From St. Mary's, Molina chose to study in California after seriously considering the University of Minnesota and Northwestern University.
"My coach in Tokyo recommended swimming under [Berkeley] coach Nort [Thornton]," says Molina. "I felt the other schools I was looking at didn't have the reputation that Berkeley had in Tokyo."
Since transferring to California in 2002-03, Molina has made waves in Berkeley and was described as the most versatile varsity swimmer during his junior season last year for posting a top-six time in six events, including second place in the 200-meter individual medley (his favorite event "because I have the most fun training for it and swimming it"), and gaining All-American honors.
On campus, a typical day for Molina begins with a 6 a.m. practice swim. After two hours, he goes back to the dorm to nap, relax, study or watch TV if there is no class schedule. Afternoon practice starts at 1 p.m. and extends to 4:30 p.m. Then he reports for class and has dinner at 7 p.m.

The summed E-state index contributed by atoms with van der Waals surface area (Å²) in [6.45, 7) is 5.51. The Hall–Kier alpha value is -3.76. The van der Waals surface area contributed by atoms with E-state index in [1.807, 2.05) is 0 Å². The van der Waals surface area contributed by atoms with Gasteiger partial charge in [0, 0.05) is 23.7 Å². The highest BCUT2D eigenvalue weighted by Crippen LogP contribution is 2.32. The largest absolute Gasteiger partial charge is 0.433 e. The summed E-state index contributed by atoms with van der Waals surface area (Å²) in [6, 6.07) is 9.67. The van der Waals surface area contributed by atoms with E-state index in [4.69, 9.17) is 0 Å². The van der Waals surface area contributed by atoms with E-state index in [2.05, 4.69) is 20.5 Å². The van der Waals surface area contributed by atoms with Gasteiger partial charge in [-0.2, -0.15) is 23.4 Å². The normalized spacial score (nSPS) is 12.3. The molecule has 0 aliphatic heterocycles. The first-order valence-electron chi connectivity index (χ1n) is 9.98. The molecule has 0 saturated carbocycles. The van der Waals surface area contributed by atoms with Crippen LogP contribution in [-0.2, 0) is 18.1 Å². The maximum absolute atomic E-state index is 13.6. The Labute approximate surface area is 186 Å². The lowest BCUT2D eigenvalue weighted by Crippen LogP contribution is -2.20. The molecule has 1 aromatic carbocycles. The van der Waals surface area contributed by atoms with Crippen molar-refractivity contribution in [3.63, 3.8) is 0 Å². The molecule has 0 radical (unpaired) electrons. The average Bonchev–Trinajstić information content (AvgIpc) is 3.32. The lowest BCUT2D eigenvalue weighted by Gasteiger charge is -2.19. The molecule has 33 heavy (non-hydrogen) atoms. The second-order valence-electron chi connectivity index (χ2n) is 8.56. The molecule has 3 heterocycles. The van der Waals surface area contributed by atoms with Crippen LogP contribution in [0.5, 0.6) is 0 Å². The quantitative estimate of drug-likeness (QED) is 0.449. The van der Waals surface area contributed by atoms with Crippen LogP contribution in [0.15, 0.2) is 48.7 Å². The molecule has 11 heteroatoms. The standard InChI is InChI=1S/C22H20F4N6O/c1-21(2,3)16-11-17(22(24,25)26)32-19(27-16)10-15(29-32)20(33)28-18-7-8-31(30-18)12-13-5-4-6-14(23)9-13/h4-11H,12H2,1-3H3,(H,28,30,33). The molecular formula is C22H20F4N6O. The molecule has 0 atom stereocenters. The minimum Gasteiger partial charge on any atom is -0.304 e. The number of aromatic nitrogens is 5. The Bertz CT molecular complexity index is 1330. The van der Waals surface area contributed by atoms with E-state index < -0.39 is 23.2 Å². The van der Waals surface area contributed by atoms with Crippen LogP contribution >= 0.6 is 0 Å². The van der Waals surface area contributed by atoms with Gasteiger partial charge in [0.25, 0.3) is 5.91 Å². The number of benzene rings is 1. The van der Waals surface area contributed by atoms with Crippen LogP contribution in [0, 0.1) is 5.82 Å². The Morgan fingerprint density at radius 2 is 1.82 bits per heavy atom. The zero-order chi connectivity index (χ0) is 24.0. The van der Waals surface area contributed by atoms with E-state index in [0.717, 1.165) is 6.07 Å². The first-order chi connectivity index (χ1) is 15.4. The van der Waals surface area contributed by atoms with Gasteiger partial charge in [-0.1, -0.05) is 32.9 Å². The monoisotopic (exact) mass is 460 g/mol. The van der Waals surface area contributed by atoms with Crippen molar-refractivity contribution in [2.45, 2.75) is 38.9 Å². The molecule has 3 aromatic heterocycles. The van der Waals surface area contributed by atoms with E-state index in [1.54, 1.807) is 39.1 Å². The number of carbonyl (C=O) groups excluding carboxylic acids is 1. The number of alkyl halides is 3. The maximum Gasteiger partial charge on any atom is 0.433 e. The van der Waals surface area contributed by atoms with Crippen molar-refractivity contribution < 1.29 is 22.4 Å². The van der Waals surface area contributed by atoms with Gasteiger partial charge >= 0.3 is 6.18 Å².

"When my workload is light, I just watch TV or surf the Internet," says Molina. "I usually try to get my homework done on the weekends. If I need to get it done on the weekdays, I do it after dinner. I try to go to bed by 9 p.m. but it ends up being after 10 p.m. sometimes. I want to get a good eight or nine hours of sleep to be prepared for practice the next morning."
It's a Spartan regimen for Molina but he knows working hard is the only way to get ahead in anything in life.
No doubt, Molina has become a more mature athlete with the experience of competing in the Olympics, two World Championships, an Asian Games, two SEA Games and the US NCAA. His poise and maturity were evident in the last SEA Games where he smashed four Philippine records on the way to collecting three gold medals and a silver.
Molina says he'll continue swimming competitively until he reaches his full potential. That could mean the sky's the limit for Molina as he prepares to go for gold in Doha and maybe even a medal for Beijing.